Stellan Vinthagen is a Professor of Sociology and a scholar-activist. Vinthagen is the Inaugural Endowed Chair in the Study of Nonviolent Direct Action and Civil Resistance at The University of Massachusetts, Amherst, U.S.A.. He is also a researcher in his native Sweden at The Department of Sociology and Work Science, University of Gothenburg, where he is leading the Resistance Studies Program. He is an academic advisor to the International Center on Nonviolent Conflict (ICNC) with a PhD in Peace and Development Research from University of Gothenburg (2005).
Vinthagen researches resistance, power, social movements, nonviolent action and social change. He has written or edited eleven books, the latest being Researching Resistance and Social Change, a Critical Approach to Theory and Practice (Roman and Littlefield, 2017). Vinthagen is also author or co-author of numerous articles, e.g. “Sovereign Power, Disciplinary Power and Biopower: Resisting What Power With What Resistance?” 2014 (with M. Lilja) in Journal of Political Power; and “Dimensions of Everyday Resistance: An Analytical Framework”, Critical Sociology 2014 (with A. Johansson), and “Legal Mobilization and Resistance Movements as Social Constituents of International Law”, Finnish Yearbook of International Law 2013.
Having been active in many different social movements since 1980 (environmental, migrant rights, anti-arms trade, peace, Palestine solidarity, etc.), he has participated in more than 30 nonviolent civil disobedience actions. He has been an educator, organizer and activist in several countries, and has served in prison totaling more than one year in Sweden, Germany and the UK, among other nations. Between 1986-2000 he was one of the key organizers of the European Plowshares Movement, a movement that carries out nonviolent direct disarmament actions at military bases or arms factories.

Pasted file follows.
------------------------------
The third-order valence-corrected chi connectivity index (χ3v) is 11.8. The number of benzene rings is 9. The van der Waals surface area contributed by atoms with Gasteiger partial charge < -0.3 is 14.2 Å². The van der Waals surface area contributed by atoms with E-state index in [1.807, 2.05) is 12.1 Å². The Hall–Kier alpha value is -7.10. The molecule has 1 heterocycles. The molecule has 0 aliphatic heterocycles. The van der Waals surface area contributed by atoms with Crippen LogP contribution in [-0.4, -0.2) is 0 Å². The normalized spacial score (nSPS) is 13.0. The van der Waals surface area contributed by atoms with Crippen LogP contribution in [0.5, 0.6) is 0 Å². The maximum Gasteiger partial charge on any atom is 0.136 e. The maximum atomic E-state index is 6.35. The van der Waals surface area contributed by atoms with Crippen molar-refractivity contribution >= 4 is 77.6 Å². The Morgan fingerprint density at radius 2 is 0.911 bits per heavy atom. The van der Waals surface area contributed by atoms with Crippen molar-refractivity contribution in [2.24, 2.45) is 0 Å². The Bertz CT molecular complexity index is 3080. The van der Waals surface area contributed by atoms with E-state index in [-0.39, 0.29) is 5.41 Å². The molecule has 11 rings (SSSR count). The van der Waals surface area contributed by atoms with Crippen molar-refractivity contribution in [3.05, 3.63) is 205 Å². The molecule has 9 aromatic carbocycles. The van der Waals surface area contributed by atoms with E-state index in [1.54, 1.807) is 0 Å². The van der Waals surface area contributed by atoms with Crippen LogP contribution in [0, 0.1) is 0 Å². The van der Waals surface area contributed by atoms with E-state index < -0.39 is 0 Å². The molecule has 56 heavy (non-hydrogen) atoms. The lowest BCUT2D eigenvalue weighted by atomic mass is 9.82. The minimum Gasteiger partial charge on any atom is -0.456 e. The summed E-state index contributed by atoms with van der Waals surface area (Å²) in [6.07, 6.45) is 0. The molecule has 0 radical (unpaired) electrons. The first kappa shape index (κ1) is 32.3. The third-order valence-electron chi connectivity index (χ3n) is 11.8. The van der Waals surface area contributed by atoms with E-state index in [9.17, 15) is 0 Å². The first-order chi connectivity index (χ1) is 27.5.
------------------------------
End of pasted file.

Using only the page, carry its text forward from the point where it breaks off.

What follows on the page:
Since 2000 he has been an active participant at several protests within the Global Justice Movement and at most of the gatherings of the World Social Forum. Additionally, he was one of the initiators of the Academic Conference Blockades 2007 at the Trident nuclear submarine base in Faslane, Scotland. During two blockades more than 50 academics from different countries and varied scientific disciplines blockaded the entrance of the nuclear base, while they conducted a typical academic conference, read out their research papers, and held discussions with students. Both blockades ended with police arrests.
Vinthagen became a member of the Council of War Resisters’ International (WRI) in 2010. He is one of the initiators of the Swedish Ship to Gaza, a coalition member of the Freedom Flotilla. In May, 2010 the Flotilla tried to break the siege of Gaza with several ships bringing hundreds of humanitarian workers and desperately needed aid to the politically created humanitarian crisis in Gaza. When the Israeli military killed ten of the participants and wounded several others, the action became wide-spread international news. The world-renowned journalist John Pilger says “The Freedom Flotilla is one of the most important direct actions of my lifetime”. Vinthagen was subsequently responsible for the nonviolent action trainings of the Flotilla in 2011 and 2012. Among those seized by the Israeli military in international waters in October 2012, he was subsequently jailed and deported from Israel.
Vinthagen lives in the Irene Community, Dals-Ed, Sweden, and the Pioneer Valley Cohousing, Amherst, USA.